Cyclopædia of Political Science, Political Economy, and the Political History of the United States

Edited by: Lalor, John J.
(?-1899)
BIO
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Editor/Trans.
First Pub. Date
1881
Publisher/Edition
New York: Maynard, Merrill, and Co.
Pub. Date
1899
Comments
Includes articles by Frédéric Bastiat, Gustave de Molinari, Henry George, J. B. Say, Francis A. Walker, and more.
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FUND, FUNDING, REFUNDING.

II.100.1

FUND, FUNDING, REFUNDING. In finance "fund" signifies a sum of money set apart for some specific purpose, or a source whence money may be obtained. In England the national debt is called "the funds". The term "funds" is not so applied in the United States.—"The funding of a debt" according to Mr. J. S. Gibbons, "consists in dividing it into parts, or shares, which are represented by certificates, and on which interest is paid to the holder. These certificates are known as stock, or bonds, indifferently." The term "funding," as it is used in the laws of the United States, signifies the conversion of floating or temporary indebtedness into indebtedness having a longer time to run before maturity. (See act of Feb.25, 1862.) Funding in this sense may consist in converting floating debt, or evidences of public debt bearing no interest (such as United States notes), into interest-bearing bonds, or it may consist in converting one form of interest-bearing bonds or notes into another form having a longer time to run.—"Refunding," as the term is used in laws of the United States signifies the renewal, or continuance in a new form, of debt that has once been funded and has matured or is about to mature. (See title of act of July 14, 1870.)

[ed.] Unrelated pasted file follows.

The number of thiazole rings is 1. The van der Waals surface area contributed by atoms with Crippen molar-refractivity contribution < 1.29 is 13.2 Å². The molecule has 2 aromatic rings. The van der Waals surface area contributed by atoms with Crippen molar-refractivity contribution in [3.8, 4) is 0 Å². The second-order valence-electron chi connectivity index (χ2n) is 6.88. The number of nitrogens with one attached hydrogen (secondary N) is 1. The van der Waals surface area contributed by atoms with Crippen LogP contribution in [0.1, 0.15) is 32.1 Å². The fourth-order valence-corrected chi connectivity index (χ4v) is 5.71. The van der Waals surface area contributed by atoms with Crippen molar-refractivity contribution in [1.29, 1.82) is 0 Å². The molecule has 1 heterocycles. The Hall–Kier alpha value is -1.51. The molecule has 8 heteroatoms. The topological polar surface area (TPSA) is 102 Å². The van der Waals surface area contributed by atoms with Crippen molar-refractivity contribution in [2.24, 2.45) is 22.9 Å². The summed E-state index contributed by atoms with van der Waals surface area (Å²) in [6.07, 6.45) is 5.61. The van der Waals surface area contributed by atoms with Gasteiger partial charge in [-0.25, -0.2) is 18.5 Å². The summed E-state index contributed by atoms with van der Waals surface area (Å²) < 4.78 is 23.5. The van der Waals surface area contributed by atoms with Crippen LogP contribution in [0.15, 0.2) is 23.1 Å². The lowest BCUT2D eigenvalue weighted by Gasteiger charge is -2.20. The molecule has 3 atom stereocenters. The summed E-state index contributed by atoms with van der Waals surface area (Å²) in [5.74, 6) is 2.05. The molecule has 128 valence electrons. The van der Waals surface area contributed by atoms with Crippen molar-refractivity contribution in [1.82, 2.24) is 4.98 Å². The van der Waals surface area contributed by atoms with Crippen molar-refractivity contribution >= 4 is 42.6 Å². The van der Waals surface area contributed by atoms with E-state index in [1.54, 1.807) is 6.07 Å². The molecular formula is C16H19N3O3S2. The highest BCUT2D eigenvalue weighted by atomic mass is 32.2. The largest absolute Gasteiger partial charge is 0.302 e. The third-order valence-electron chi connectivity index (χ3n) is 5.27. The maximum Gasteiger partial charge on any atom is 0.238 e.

HAYDN SMITH.

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